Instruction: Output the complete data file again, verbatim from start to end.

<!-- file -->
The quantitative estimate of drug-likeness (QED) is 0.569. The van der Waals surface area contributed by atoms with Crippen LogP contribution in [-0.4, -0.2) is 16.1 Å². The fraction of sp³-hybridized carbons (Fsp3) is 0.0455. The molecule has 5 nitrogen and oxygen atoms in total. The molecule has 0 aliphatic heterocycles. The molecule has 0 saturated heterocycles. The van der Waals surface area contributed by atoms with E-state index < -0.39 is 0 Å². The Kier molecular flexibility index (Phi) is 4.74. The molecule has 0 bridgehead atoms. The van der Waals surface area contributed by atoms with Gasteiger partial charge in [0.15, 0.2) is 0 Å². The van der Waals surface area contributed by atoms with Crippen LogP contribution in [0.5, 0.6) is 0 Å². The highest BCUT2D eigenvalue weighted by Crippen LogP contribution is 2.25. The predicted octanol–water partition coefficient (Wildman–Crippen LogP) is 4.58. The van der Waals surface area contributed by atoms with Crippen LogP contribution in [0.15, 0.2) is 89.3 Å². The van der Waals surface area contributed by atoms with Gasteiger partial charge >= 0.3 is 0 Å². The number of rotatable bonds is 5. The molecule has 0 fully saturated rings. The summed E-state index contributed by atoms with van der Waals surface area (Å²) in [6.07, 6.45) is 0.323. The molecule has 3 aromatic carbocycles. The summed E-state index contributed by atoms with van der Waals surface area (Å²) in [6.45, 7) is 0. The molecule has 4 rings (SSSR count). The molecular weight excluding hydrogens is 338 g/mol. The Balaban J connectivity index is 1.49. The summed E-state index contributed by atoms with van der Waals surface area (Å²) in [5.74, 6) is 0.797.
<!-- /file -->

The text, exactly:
The quantitative estimate of drug-likeness (QED) is 0.569. The van der Waals surface area contributed by atoms with Crippen LogP contribution in [-0.4, -0.2) is 16.1 Å². The fraction of sp³-hybridized carbons (Fsp3) is 0.0455. The molecule has 5 nitrogen and oxygen atoms in total. The molecule has 0 aliphatic heterocycles. The molecule has 0 saturated heterocycles. The van der Waals surface area contributed by atoms with E-state index < -0.39 is 0 Å². The Kier molecular flexibility index (Phi) is 4.74. The molecule has 0 bridgehead atoms. The van der Waals surface area contributed by atoms with Gasteiger partial charge in [0.15, 0.2) is 0 Å². The van der Waals surface area contributed by atoms with Crippen LogP contribution in [0.5, 0.6) is 0 Å². The highest BCUT2D eigenvalue weighted by Crippen LogP contribution is 2.25. The predicted octanol–water partition coefficient (Wildman–Crippen LogP) is 4.58. The van der Waals surface area contributed by atoms with Crippen LogP contribution in [0.15, 0.2) is 89.3 Å². The van der Waals surface area contributed by atoms with Gasteiger partial charge >= 0.3 is 0 Å². The number of rotatable bonds is 5. The molecule has 0 fully saturated rings. The summed E-state index contributed by atoms with van der Waals surface area (Å²) in [6.07, 6.45) is 0.323. The molecule has 3 aromatic carbocycles. The summed E-state index contributed by atoms with van der Waals surface area (Å²) in [6.45, 7) is 0. The molecule has 4 rings (SSSR count). The molecular weight excluding hydrogens is 338 g/mol. The Balaban J connectivity index is 1.49. The summed E-state index contributed by atoms with van der Waals surface area (Å²) in [5.74, 6) is 0.797.